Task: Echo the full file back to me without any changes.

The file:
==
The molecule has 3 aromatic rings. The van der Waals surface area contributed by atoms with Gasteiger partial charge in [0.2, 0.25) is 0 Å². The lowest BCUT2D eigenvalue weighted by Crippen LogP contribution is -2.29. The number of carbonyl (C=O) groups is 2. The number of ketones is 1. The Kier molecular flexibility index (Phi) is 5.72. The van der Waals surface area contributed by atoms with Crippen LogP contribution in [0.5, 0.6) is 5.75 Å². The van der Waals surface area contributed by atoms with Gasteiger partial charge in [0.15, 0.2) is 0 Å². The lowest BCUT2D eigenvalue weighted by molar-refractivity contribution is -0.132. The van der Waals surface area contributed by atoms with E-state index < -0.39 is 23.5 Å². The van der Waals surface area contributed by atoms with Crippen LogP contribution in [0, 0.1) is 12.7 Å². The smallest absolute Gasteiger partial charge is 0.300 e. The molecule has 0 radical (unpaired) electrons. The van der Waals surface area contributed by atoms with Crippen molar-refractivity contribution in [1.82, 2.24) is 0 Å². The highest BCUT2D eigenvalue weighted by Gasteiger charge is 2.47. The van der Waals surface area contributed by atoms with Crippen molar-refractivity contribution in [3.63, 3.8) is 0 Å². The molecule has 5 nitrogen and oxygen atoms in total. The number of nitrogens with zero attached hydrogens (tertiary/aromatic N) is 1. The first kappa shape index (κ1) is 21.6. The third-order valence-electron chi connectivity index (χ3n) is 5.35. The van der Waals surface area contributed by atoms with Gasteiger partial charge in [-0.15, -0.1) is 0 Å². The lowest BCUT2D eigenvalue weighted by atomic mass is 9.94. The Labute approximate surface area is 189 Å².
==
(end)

The molecule has 3 aromatic rings. The van der Waals surface area contributed by atoms with Gasteiger partial charge in [0.2, 0.25) is 0 Å². The lowest BCUT2D eigenvalue weighted by Crippen LogP contribution is -2.29. The number of carbonyl (C=O) groups is 2. The number of ketones is 1. The Kier molecular flexibility index (Phi) is 5.72. The van der Waals surface area contributed by atoms with Crippen LogP contribution in [0.5, 0.6) is 5.75 Å². The van der Waals surface area contributed by atoms with Gasteiger partial charge in [0.15, 0.2) is 0 Å². The lowest BCUT2D eigenvalue weighted by molar-refractivity contribution is -0.132. The van der Waals surface area contributed by atoms with E-state index < -0.39 is 23.5 Å². The van der Waals surface area contributed by atoms with Crippen LogP contribution in [0, 0.1) is 12.7 Å². The smallest absolute Gasteiger partial charge is 0.300 e. The molecule has 0 radical (unpaired) electrons. The van der Waals surface area contributed by atoms with Crippen molar-refractivity contribution in [1.82, 2.24) is 0 Å². The highest BCUT2D eigenvalue weighted by Gasteiger charge is 2.47. The van der Waals surface area contributed by atoms with Crippen molar-refractivity contribution in [3.63, 3.8) is 0 Å². The molecule has 5 nitrogen and oxygen atoms in total. The number of nitrogens with zero attached hydrogens (tertiary/aromatic N) is 1. The first kappa shape index (κ1) is 21.6. The third-order valence-electron chi connectivity index (χ3n) is 5.35. The van der Waals surface area contributed by atoms with Gasteiger partial charge in [-0.15, -0.1) is 0 Å². The lowest BCUT2D eigenvalue weighted by atomic mass is 9.94. The Labute approximate surface area is 189 Å².